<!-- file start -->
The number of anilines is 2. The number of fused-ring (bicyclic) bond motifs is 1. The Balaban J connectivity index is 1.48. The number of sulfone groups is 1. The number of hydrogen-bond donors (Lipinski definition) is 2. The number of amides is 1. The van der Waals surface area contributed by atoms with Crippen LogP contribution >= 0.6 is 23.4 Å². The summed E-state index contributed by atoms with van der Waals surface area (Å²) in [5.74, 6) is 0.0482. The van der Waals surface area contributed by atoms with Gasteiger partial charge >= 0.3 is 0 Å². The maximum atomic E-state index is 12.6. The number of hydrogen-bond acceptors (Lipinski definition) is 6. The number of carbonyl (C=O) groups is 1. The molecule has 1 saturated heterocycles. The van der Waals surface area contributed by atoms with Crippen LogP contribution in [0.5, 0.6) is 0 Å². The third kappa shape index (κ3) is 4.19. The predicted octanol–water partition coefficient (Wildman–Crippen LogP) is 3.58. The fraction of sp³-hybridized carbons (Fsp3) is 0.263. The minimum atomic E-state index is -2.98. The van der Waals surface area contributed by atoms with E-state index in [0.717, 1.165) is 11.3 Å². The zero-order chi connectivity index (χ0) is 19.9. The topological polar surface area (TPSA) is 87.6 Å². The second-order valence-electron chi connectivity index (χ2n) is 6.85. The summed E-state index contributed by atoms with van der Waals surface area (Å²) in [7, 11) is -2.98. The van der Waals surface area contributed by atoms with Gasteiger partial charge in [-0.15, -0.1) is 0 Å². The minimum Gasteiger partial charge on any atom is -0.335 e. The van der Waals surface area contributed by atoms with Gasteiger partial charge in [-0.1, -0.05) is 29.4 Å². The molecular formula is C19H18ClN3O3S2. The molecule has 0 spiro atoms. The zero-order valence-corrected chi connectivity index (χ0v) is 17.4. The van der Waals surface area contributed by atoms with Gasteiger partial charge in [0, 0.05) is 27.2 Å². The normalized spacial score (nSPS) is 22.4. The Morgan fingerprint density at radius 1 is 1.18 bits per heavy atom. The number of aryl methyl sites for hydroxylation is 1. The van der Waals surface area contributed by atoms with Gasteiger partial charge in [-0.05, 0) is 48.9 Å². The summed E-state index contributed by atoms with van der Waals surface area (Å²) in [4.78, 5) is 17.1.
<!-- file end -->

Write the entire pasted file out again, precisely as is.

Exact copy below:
The number of anilines is 2. The number of fused-ring (bicyclic) bond motifs is 1. The Balaban J connectivity index is 1.48. The number of sulfone groups is 1. The number of hydrogen-bond donors (Lipinski definition) is 2. The number of amides is 1. The van der Waals surface area contributed by atoms with Crippen LogP contribution >= 0.6 is 23.4 Å². The summed E-state index contributed by atoms with van der Waals surface area (Å²) in [5.74, 6) is 0.0482. The van der Waals surface area contributed by atoms with Gasteiger partial charge >= 0.3 is 0 Å². The maximum atomic E-state index is 12.6. The number of hydrogen-bond acceptors (Lipinski definition) is 6. The number of carbonyl (C=O) groups is 1. The molecule has 1 saturated heterocycles. The van der Waals surface area contributed by atoms with Crippen LogP contribution in [0.5, 0.6) is 0 Å². The third kappa shape index (κ3) is 4.19. The predicted octanol–water partition coefficient (Wildman–Crippen LogP) is 3.58. The fraction of sp³-hybridized carbons (Fsp3) is 0.263. The minimum atomic E-state index is -2.98. The van der Waals surface area contributed by atoms with E-state index in [0.717, 1.165) is 11.3 Å². The zero-order chi connectivity index (χ0) is 19.9. The topological polar surface area (TPSA) is 87.6 Å². The second-order valence-electron chi connectivity index (χ2n) is 6.85. The summed E-state index contributed by atoms with van der Waals surface area (Å²) in [7, 11) is -2.98. The van der Waals surface area contributed by atoms with Gasteiger partial charge in [-0.15, -0.1) is 0 Å². The minimum Gasteiger partial charge on any atom is -0.335 e. The van der Waals surface area contributed by atoms with Gasteiger partial charge in [-0.1, -0.05) is 29.4 Å². The molecular formula is C19H18ClN3O3S2. The molecule has 0 spiro atoms. The zero-order valence-corrected chi connectivity index (χ0v) is 17.4. The van der Waals surface area contributed by atoms with Gasteiger partial charge in [0, 0.05) is 27.2 Å². The normalized spacial score (nSPS) is 22.4. The Morgan fingerprint density at radius 1 is 1.18 bits per heavy atom. The number of aryl methyl sites for hydroxylation is 1. The van der Waals surface area contributed by atoms with Gasteiger partial charge in [-0.05, 0) is 48.9 Å². The summed E-state index contributed by atoms with van der Waals surface area (Å²) in [4.78, 5) is 17.1.